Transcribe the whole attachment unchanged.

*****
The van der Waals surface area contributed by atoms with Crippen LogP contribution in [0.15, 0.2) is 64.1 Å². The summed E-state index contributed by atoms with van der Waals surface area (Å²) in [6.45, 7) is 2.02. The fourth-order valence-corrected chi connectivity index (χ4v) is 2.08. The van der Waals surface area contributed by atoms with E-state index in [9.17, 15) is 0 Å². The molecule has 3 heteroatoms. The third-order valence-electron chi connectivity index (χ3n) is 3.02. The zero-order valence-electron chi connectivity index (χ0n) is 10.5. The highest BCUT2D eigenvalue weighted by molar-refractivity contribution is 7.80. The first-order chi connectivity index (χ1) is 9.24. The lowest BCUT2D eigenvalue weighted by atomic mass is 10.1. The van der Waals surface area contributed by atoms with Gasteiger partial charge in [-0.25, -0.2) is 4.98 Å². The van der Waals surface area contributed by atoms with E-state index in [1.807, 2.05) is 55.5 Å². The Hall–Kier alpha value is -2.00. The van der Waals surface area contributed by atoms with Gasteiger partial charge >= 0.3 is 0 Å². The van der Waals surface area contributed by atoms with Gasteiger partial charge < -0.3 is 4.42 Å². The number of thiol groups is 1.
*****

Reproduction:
The van der Waals surface area contributed by atoms with Crippen LogP contribution in [0.15, 0.2) is 64.1 Å². The summed E-state index contributed by atoms with van der Waals surface area (Å²) in [6.45, 7) is 2.02. The fourth-order valence-corrected chi connectivity index (χ4v) is 2.08. The van der Waals surface area contributed by atoms with E-state index in [9.17, 15) is 0 Å². The molecule has 3 heteroatoms. The third-order valence-electron chi connectivity index (χ3n) is 3.02. The zero-order valence-electron chi connectivity index (χ0n) is 10.5. The highest BCUT2D eigenvalue weighted by molar-refractivity contribution is 7.80. The first-order chi connectivity index (χ1) is 9.24. The lowest BCUT2D eigenvalue weighted by atomic mass is 10.1. The van der Waals surface area contributed by atoms with Gasteiger partial charge in [-0.25, -0.2) is 4.98 Å². The van der Waals surface area contributed by atoms with E-state index in [1.807, 2.05) is 55.5 Å². The Hall–Kier alpha value is -2.00. The van der Waals surface area contributed by atoms with Gasteiger partial charge >= 0.3 is 0 Å². The van der Waals surface area contributed by atoms with Gasteiger partial charge < -0.3 is 4.42 Å². The number of thiol groups is 1.